The Times (UK)

Masur gets a couple of bookending, reflective monologues, yet these only make the play feel more stiff and declamatory. And a late, vivid speech by Olivia Bernstone ... feels awkwardly tacked on. It’s a great shame; but history this weighty demands much more dramatic heft. Full Review

The Times (UK)

...Sarah Hanly’s monologue, with its frank, ecstatic expression of desire between women, feels like a rebellion against the norm. First seen at the Abbey Theatre in Dublin last year, the play is otherwise a conventional odyssey of self-discovery, electrified, in Alice Fitzgerald’s vivid production, by kinetic energy. Full Review

The Times (UK)

There is, though, more silliness and set-up here than action: the show is aimed at ages three and over, but very young kids will probably like it best...It’s charmingly performed by four energetic actor-musicians. Full Review

J'Ouvert
West End
London Theatre

This is soul-soaring theatre, charged with a sense of ritual and legacy that give it an elemental power: exhilarating. Full Review

Flight
London Bridge
The Times (UK)

Gently yet insistently confronting, it leaves you reeling, the isolation of the viewing experience ramping up the overwhelming sensory effect. A stunning work of art — and an essential story for our unequal and divided world. Full Review

Six (West End)
West End
London Theatre

for a previous production The songs are insanely catchy, and if subtlety gets gleefully ground beneath the show’s rhinestone-studded stiletto heel, that’s not what anyone came for anyhow. It isn’t profound, but this is a party – and it’s unstoppable. Full Review

Beat The Devil
London Bridge
London Theatre

Hare’s writing vibrates with rage. It’s also grippingly vivid, crackling with gallows humour, and illuminated by tenderness... This is focused, furious theatre; it leaves you deeply angry, but energised.' Full Review

The Times (UK)

...as a whole the play could hardly be more pedestrian... And for all the cast’s efforts and Steed’s game showboating, it remains stubbornly two-dimensional.' Full Review

A Kind of People
Sloane Square
The Times (UK)

An eviscerating, mordantly funny and desperately sad dissection of the pressures and prejudices that divide multicultural Britain...It’s superbly acted and ferociously gripping.' Full Review

The Arts Desk

for a previous production The result is a jukebox musical with the broad humour and feelgood fairytale sentiment of a pantomime, plus a generous dash of The X Factor in its parade of bombastic production numbers. Full Review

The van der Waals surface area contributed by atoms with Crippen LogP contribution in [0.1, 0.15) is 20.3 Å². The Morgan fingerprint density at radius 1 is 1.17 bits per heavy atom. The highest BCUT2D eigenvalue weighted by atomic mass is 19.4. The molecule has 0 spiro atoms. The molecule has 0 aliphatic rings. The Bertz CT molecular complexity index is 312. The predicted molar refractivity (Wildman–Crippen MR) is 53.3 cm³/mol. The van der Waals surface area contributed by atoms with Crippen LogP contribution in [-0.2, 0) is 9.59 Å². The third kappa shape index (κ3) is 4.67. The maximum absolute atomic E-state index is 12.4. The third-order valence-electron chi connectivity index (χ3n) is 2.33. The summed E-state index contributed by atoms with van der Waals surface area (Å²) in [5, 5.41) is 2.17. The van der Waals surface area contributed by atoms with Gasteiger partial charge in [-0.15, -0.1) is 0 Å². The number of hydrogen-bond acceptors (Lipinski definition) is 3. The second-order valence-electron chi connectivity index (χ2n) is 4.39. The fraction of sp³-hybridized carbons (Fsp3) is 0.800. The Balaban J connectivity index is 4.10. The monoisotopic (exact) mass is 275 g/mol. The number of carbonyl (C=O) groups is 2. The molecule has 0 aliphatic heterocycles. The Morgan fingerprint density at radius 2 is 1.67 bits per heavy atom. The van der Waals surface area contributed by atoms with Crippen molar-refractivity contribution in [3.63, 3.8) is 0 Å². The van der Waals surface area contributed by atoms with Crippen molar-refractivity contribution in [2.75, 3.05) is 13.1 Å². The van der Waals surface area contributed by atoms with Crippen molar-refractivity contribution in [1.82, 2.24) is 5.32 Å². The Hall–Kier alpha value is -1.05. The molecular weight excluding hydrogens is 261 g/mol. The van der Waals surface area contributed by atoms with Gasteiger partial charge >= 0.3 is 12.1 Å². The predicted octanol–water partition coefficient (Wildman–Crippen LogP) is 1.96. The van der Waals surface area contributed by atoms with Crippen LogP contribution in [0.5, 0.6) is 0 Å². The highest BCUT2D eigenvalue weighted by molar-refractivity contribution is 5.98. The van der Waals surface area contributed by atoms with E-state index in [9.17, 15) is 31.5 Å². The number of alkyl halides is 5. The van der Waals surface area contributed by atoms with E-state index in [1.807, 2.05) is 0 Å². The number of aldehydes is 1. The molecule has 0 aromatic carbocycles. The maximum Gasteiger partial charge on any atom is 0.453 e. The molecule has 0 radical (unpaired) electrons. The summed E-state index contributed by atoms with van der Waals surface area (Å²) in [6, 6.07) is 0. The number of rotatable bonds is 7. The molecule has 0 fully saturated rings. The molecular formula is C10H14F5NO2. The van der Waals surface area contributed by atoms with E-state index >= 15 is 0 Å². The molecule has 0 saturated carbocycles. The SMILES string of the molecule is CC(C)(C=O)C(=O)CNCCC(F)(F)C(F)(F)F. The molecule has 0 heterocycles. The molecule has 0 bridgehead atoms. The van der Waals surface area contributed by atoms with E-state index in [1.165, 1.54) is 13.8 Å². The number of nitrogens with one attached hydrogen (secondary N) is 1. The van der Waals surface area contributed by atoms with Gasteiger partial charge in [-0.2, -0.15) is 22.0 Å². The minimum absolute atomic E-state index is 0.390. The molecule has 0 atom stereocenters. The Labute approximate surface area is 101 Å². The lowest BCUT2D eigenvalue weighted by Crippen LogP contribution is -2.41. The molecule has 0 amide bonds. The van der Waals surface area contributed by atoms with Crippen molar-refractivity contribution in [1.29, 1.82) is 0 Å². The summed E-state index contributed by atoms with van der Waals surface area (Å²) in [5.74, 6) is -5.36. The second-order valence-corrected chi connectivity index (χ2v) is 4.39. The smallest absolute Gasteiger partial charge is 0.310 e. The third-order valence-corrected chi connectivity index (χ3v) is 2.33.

Ghost Stories
West End
The Times (UK)

Co-directed by the creators and Sean Holmes, it first opened nine years ago and there has also been a film version, yet it still springs its flesh-creeping surprises. Full Review

Torch Song
Battersea
The Times (UK)

A glorious revival of Harvey Fierstein’s trailblazing play... Needham plays every breath and beat with such deft brio and sincere conviction that the whole thing flies high, as bright and beautiful as a rainbow flag. Glorious.' Full Review

Rust
Shepherds Bush
The Times (UK)

...at just a terse, tart 75 minutes, Emson’s drama feels a little undernourished. However, it’s a smart and arrestingly stylish piece of new writing, assured and precise, and meticulously acted...' Full Review

The Times (UK)

Deeply human adaptation of an IVF memoir with a solo performance by Maxine Peake that is marked by its wit, hurt and naked grief.' Full Review

Richard II
Bankside
The Times (UK)

Exciting, fresh-thinking theatre, performed from the gut and piercing straight to the heart. Full Review

The Stage (UK)

These are fine performances, rich in detail, full of passion’s tremulous desire, yet movingly tempered by the rue of middle age...Compassionate, politically astute and psychologically perceptive. Full Review

Ink
West End
The Times (UK)

It’s so packed with incident and ideas that it’s sometimes almost breathless — but its ferocious grip never slackens. Full Review

Prurience
Upper E Side
The Times (UK)

for a previous production "A disorientating, provocative experience...It’s also funny and shrewd, throwing up questions about the commodification of everything from sex to depression, and exploring the blurred boundaries between fantasy, performance, and reality...While the issues of consumption and alienation are familiar, theatrically the piece is audacious...At times I longed to flee, yet this is the kind of art that leaves its mark on you. Unnerving, and uncomfortably compelling." Full Review

The Roundabout
Midtown E
The Times (UK)

for a previous production “About as substantial as a cocktail olive. A rattlebag of ridiculous contrivance and clownish characters, it lurches in tone from strained sub-Wildean aphorism to effortful Shavian dialectic...Although Hugh Ross’s boisterous production has a twinkling appeal, the whole experience manages to feel at once half-baked and overcooked…‘The Roundabout’ offers only the very slightest of pleasures, and when it stops pointlessly spinning, it’s rather a relief to get off.” Full Review

Time Out London

"As for the children, they are irresistible, stomping and skipping through Peter Darling's angular choreography, thrilling young audiences and push-pulling grown-ups from tears to gasps to laughter with such relentless energy that it leaves you breathless, exhilarated and marvelling at the many ways in which Minchin, Kelly, and Dahl demonstrate that growing up is a lifelong endeavour. For kids, yes, but also for the children that we all remain at heart, this is wise, wicked, glorious fun." Full Review